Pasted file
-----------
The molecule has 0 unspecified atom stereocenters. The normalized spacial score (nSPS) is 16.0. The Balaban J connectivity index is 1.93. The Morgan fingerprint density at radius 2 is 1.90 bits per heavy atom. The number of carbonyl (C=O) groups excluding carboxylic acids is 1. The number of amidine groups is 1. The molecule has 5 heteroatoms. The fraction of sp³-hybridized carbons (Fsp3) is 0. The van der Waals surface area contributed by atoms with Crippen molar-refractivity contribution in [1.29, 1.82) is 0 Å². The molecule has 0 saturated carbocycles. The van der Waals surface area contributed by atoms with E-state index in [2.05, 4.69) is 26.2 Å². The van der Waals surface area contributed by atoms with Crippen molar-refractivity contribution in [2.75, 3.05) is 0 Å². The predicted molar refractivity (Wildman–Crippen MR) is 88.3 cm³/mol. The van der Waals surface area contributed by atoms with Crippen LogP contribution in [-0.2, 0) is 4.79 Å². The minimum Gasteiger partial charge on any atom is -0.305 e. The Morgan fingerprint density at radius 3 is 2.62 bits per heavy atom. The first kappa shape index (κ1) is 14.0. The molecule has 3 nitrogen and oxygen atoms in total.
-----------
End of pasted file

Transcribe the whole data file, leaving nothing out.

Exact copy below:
The molecule has 0 unspecified atom stereocenters. The normalized spacial score (nSPS) is 16.0. The Balaban J connectivity index is 1.93. The Morgan fingerprint density at radius 2 is 1.90 bits per heavy atom. The number of carbonyl (C=O) groups excluding carboxylic acids is 1. The number of amidine groups is 1. The molecule has 5 heteroatoms. The fraction of sp³-hybridized carbons (Fsp3) is 0. The van der Waals surface area contributed by atoms with Crippen molar-refractivity contribution in [1.29, 1.82) is 0 Å². The molecule has 0 saturated carbocycles. The van der Waals surface area contributed by atoms with E-state index in [2.05, 4.69) is 26.2 Å². The van der Waals surface area contributed by atoms with Crippen molar-refractivity contribution in [2.75, 3.05) is 0 Å². The predicted molar refractivity (Wildman–Crippen MR) is 88.3 cm³/mol. The van der Waals surface area contributed by atoms with Crippen LogP contribution in [-0.2, 0) is 4.79 Å². The minimum Gasteiger partial charge on any atom is -0.305 e. The Morgan fingerprint density at radius 3 is 2.62 bits per heavy atom. The first kappa shape index (κ1) is 14.0. The molecule has 3 nitrogen and oxygen atoms in total.